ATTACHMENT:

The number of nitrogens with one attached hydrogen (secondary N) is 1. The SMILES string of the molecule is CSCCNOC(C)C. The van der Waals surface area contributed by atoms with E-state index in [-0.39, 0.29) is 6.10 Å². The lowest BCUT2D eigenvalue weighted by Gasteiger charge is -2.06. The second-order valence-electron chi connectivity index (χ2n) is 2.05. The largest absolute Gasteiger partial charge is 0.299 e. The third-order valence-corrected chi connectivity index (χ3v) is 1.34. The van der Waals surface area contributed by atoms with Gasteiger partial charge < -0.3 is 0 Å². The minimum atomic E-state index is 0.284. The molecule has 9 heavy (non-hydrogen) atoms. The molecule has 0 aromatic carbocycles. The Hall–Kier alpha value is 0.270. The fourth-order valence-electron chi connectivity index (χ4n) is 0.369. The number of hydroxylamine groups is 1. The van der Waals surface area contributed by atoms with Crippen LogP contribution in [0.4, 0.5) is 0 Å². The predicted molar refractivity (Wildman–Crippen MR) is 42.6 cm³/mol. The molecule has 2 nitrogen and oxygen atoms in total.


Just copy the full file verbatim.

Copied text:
The number of nitrogens with one attached hydrogen (secondary N) is 1. The SMILES string of the molecule is CSCCNOC(C)C. The van der Waals surface area contributed by atoms with E-state index in [-0.39, 0.29) is 6.10 Å². The lowest BCUT2D eigenvalue weighted by Gasteiger charge is -2.06. The second-order valence-electron chi connectivity index (χ2n) is 2.05. The largest absolute Gasteiger partial charge is 0.299 e. The third-order valence-corrected chi connectivity index (χ3v) is 1.34. The van der Waals surface area contributed by atoms with Gasteiger partial charge < -0.3 is 0 Å². The minimum atomic E-state index is 0.284. The molecule has 9 heavy (non-hydrogen) atoms. The molecule has 0 aromatic carbocycles. The Hall–Kier alpha value is 0.270. The fourth-order valence-electron chi connectivity index (χ4n) is 0.369. The number of hydroxylamine groups is 1. The van der Waals surface area contributed by atoms with Crippen LogP contribution in [0.4, 0.5) is 0 Å². The predicted molar refractivity (Wildman–Crippen MR) is 42.6 cm³/mol. The molecule has 2 nitrogen and oxygen atoms in total.